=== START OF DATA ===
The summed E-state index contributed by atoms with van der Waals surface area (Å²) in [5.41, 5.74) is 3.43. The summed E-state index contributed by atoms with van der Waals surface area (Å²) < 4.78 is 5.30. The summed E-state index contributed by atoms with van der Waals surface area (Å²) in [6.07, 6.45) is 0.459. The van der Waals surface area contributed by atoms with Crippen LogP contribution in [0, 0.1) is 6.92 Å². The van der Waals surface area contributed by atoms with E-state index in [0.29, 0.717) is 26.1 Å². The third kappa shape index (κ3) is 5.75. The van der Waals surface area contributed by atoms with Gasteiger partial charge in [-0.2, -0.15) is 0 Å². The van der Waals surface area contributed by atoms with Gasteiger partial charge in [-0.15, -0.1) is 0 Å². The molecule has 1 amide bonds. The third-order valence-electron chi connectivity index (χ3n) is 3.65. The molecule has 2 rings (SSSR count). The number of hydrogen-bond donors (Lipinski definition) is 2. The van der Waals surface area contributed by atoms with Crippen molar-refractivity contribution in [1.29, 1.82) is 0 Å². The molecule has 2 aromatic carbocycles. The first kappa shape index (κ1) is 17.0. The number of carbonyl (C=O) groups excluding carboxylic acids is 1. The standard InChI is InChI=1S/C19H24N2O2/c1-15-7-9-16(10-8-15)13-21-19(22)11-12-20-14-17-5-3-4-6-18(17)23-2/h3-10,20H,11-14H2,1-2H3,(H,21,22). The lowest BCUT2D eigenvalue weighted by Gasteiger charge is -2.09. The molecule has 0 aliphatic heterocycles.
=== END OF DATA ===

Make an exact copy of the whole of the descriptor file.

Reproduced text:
The summed E-state index contributed by atoms with van der Waals surface area (Å²) in [5.41, 5.74) is 3.43. The summed E-state index contributed by atoms with van der Waals surface area (Å²) < 4.78 is 5.30. The summed E-state index contributed by atoms with van der Waals surface area (Å²) in [6.07, 6.45) is 0.459. The van der Waals surface area contributed by atoms with Crippen LogP contribution in [0, 0.1) is 6.92 Å². The van der Waals surface area contributed by atoms with E-state index in [0.29, 0.717) is 26.1 Å². The third kappa shape index (κ3) is 5.75. The van der Waals surface area contributed by atoms with Gasteiger partial charge in [-0.2, -0.15) is 0 Å². The van der Waals surface area contributed by atoms with Gasteiger partial charge in [-0.15, -0.1) is 0 Å². The molecule has 1 amide bonds. The third-order valence-electron chi connectivity index (χ3n) is 3.65. The molecule has 2 rings (SSSR count). The number of hydrogen-bond donors (Lipinski definition) is 2. The van der Waals surface area contributed by atoms with Crippen molar-refractivity contribution in [1.29, 1.82) is 0 Å². The molecule has 2 aromatic carbocycles. The first kappa shape index (κ1) is 17.0. The number of carbonyl (C=O) groups excluding carboxylic acids is 1. The standard InChI is InChI=1S/C19H24N2O2/c1-15-7-9-16(10-8-15)13-21-19(22)11-12-20-14-17-5-3-4-6-18(17)23-2/h3-10,20H,11-14H2,1-2H3,(H,21,22). The lowest BCUT2D eigenvalue weighted by Gasteiger charge is -2.09. The molecule has 0 aliphatic heterocycles.